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YA fairy tale The School For Good And Evil refuses to let its star-studded cast shine

Paul Feig's adaptation of Soman Chainani's beloved YA novels is another VFX-powered fantasy epic from Netflix

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(L-R:) Sofia Wylie, Michelle Yeoh, and Kerry Washington in The School For Good And Evil
Image: Gilles Mingasson/Netflix © 2022

Practical effects in moviemaking are by no means dead, but judging by Hollywood’s current offerings, you’d think directors are obligated to spring for computer-generated wizardry at every possible opportunity. That’s, unfortunately, one of the takeaways from Paul Feig’s The School For Good And Evil, fantasy-powered fluff for the whole family that’s positively swimming in CGI. Finally adapted from Soman Chainani’s beloved series of novels after years of development hell, it’s one of several young adult franchises banked on by Netflix, a studio that evidently still has money to burn on a visual effects team to rival Marvel’s (let’s hope theirs isn’t as exploited and underpaid). But until someone figures out how to innovate on delivering the shiny, “pew pew!” magic required of action-fantasy YA and its ilk, properties like this one will fail to distinguish themselves.

Feig and co-writer David Magee also show off those energy blasts right off the bat rather than hinting or building up to them. Throwing us headlong into a prologue featuring two sparring, physics-defying brothers (both played by Kit Young, of Netflix’s similar but far more focused Shadow And Bone), Good And Evil immediately feels both rushed to check every major plot point off its list, and obligated to explain and re-explain those points. Flashbacks often accompany descriptive retellings of flashbacks, and there’s both storybook-like text on screen and narration from none other than Cate Blanchett, who steals scenes as what turns out to be a talking quill. If that kind of whimsical magic sounds reminiscent of another witchy school (that rhymes with Bog-forts), you’re on the right track. And just as those movies that shall not be named struggled to condense pages of text into family-friendly runtime, this film strains credulity in connecting dots.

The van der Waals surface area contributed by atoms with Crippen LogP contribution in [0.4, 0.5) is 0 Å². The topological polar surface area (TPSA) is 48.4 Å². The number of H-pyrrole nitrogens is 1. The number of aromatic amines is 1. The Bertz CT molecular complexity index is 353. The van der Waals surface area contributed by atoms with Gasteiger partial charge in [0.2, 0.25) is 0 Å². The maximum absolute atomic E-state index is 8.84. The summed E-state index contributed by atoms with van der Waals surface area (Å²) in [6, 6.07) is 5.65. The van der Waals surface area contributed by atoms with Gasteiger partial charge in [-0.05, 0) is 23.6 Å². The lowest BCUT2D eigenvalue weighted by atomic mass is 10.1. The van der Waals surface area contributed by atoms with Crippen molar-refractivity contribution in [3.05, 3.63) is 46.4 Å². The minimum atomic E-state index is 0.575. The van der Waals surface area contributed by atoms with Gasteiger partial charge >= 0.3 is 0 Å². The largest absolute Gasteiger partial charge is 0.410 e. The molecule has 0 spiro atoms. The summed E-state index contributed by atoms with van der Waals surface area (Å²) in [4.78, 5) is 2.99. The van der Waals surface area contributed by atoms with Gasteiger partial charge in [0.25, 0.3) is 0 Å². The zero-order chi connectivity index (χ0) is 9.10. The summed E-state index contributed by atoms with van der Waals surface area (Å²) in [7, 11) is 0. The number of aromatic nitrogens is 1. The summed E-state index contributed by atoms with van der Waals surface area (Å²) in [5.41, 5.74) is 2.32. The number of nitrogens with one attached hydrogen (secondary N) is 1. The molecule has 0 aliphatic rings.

To be fair, there’s plenty of world-building to introduce new audiences to and dazzle devoted readers with. Headstrong teens Sophie (Sophia Anne Caruso) and Agatha (Sofia Wylie) are outcasts in their amorphously Medieval town of Gavaldon, the former for being a starry-eyed bookworm with immaculately blonde hair, the latter for being a forest-dwelling witch-in-training with an unruly (and fabulous) head of curls. Yes, their hair is important; this may be fantasy, but as with real-life middle school girls, appearance equals identity. Dreaming of escaping her narrow-minded village and wearing princess gowns, Sophie writes a letter seeking admission to the fabled School for Good and Evil, from which it turns out all fairy tale characters graduate and protect the world’s balance of, you guessed it, good and evil.